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The heritage railway that could – an Ipswich tale

C17 761 in Mitchell. Photo by QPSR.

The lessons of the classic children’s tale The Little Engine That Could have not been lost on members of the Queensland Pioneer Steam Railway.

The Ipswich group has had to call on plenty of optimism, hard work and tenacity in securing a second heavy steam locomotive for its iconic heritage railway operation.

Maranoa Regional Council recently agreed to gift a historic C17 locomotive to the group.

The result followed plenty of “I think I can” moments before finally, a breakthrough.

A need arises

“About six years ago we worked out that we were in fairly desperate need of another large steam locomotive,” QPSR chairman Robert Shearer said.

The group runs a 111-year-old PB15 locomotive out of Swanbank on the Bundamba to Redbank heritage loop line.

“Basically it comes down to, every 10 years a steam locomotive has to have a mandatory overhaul but in between that you have got to do little overhauls,” he said.

“So if you’ve got a steam engine out of action for any extended period it means that you can’t guarantee that the train will be operating at any given time.”

QPSR previously hired a Queensland Rail locomotive as a stop gap measure but intent on finding a permanent solution, started hunting for a second locomotive.

The search took members 587 kilometres west of Brisbane to the town of Mitchell on the Western Downs where a 1927 C17 engine previously used to haul freight was on display in a park.

“We began talking about five years ago with the Maranoa council. The initial response was ‘no’, fairly bluntly, and so we went ‘okay’ and had a bit of a think,” Mr Shearer said.

Queensland Pioneer Steam Railway chairman Robert Shearer.

Opportunity of a lifetime

Not willing to give up, QPSR got permission to do some non-destructive tests on the locomotive, which revealed it was in good shape, and started researching its history.

“At that point we found that the locomotive actually had been heavily modified in 1962 for use on the Bundamba to Redbank loop line, which we operate over,” Mr Shearer said.

“All of a sudden there was a new vigour. We went from purely ‘this is something we need’ to ‘well, no other railway that we know of apart from Puffing Billy actually has an engine that was specifically worked on the branch line that was restored.’

“It suddenly became a once in a lifetime opportunity.”

What followed was a renewed approach to Maranoa council, which – much to the group’s pleasure – had softened its stance on the idea of the locomotive leaving Mitchell.

Discussions turned to a trade.

“The railway doesn’t have a great deal of money but it does have skills and does have a large plethora of rolling stock, some of which would not be feasible for restoration but are in very good nick for display,” Mr Shearer said.

A deal is struck

Strong bonds formed between the group and the community of Mitchell as discussions progressed, with a formal agreement eventually reached in March this year.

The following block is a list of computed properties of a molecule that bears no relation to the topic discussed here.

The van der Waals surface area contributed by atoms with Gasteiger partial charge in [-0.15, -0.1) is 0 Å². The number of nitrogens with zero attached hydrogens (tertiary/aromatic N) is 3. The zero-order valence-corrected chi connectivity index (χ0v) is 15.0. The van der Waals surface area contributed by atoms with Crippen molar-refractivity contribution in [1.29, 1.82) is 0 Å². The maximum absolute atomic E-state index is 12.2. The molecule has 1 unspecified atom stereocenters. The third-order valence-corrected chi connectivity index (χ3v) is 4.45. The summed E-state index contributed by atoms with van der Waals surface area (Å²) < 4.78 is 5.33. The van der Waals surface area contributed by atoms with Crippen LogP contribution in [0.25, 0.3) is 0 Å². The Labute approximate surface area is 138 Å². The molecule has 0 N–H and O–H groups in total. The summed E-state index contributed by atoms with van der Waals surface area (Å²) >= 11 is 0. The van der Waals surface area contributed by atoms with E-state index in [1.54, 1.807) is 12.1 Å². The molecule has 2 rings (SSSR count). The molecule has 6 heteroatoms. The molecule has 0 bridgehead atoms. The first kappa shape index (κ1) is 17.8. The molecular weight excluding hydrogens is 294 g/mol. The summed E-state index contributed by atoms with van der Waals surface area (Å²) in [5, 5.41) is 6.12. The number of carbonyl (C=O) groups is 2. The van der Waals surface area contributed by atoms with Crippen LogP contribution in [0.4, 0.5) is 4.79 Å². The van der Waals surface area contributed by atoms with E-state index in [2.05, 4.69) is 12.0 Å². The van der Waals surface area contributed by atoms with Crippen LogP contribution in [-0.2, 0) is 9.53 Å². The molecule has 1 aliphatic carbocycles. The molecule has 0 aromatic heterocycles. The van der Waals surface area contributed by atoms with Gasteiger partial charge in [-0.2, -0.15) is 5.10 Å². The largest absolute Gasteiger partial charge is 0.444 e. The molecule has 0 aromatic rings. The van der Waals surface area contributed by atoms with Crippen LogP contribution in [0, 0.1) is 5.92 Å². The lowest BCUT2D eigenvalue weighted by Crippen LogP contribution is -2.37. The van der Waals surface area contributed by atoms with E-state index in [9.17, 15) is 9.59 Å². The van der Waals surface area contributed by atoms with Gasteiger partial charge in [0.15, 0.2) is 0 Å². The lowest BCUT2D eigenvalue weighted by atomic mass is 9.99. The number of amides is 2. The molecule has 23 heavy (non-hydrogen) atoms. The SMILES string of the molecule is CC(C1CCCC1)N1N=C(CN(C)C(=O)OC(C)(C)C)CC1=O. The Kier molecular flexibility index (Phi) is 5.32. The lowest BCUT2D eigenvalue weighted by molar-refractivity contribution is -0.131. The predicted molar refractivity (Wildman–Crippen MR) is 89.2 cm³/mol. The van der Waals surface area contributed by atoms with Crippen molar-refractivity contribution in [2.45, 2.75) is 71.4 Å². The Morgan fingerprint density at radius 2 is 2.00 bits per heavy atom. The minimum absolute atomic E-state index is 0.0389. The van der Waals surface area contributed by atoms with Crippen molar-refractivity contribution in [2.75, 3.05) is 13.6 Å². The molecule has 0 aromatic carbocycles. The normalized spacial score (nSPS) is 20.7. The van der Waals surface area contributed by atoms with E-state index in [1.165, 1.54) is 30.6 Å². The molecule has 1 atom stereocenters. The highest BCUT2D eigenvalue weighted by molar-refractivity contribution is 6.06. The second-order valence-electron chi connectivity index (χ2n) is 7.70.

A final decision on what Mitchell will accept in return for the locomotive will be known early next month but it looks likely the offer of a miniature replica steam train will be taken up.

“One of the caveats we had to agree to was that the engine be named Booringa. Booringa was the original shire that got donated the locomotive,” Mr Shearer said.

“Booringa is also Aboriginal for fire and water, so it was a very fortuitous name, you know, the two things that make a steam engine go.

“We already have a few volunteers working on a little locomotive for them, so we will be ready to go if they choose that option. We’ve called it ‘baby Booringa’ as a bit of a tribute to the big engine.”

Queensland Pioneer Steam Railway’s iconic PB15 locomotive in action. Photo: QPSR.

Still work to be done

QPSR has now turned its attention to how to get the engine to Ipswich so restoration works can begin.

“The locomotive on the whole, while it was missing a lot of bolt on, bolt off parts, the actual core of the engine was pretty much as it left the workshops,” Mr Shearer said.

“In the middle of (negotiations) we had also received permission to have our boiler inspector fly down from Mackay and inspect the boiler. Save for one 20-cent piece size fault in the boiler, it is perfect.”

QPSR will use parts from an engine it acquired from Southport to get Booringa back on track.

“On the engine from Southport all the steel work was heavily corroded but the brass work was okay. On the engine from Mitchell, the steel work is okay but all the brass work got taken off,” he said.

“By mixing the two engines together you end up with one fairly good runner.”

Community support will be crucial

QPSR is seeking community support to get the engine to Ipswich so it can start the two to five year restoration process.

“It will be five years if we have to do it at Swanbank, but if someone has an undercover shed with a cement floor, we could probably get it done in two years,” Mr Shearer said.

“A lot of our issues out of Swanbank is lack of facilities; having to set up and take down every time you do a working weekend really slows you up.

“We’d love to hear from any locals and businesses who could support the restoration to either provide in-kind donations or tax deductible donations to get the engine going.”

Not quite yet at its “I knew I could” moment, the group is still very much relying on its “I think I can” mentality to get the project finished.

“The day it hits the ground is when I will believe it all comes to pass,” Mr Shearer said.

“These restorations are always a labour of love. You could pay someone to do it, but when you give yourself to do a restoration you get a real lump in the throat and your heart just sort of slows down a bit.

“The day Booringa rolls out the door I’m pretty certain I’ll be a bawling mess”.

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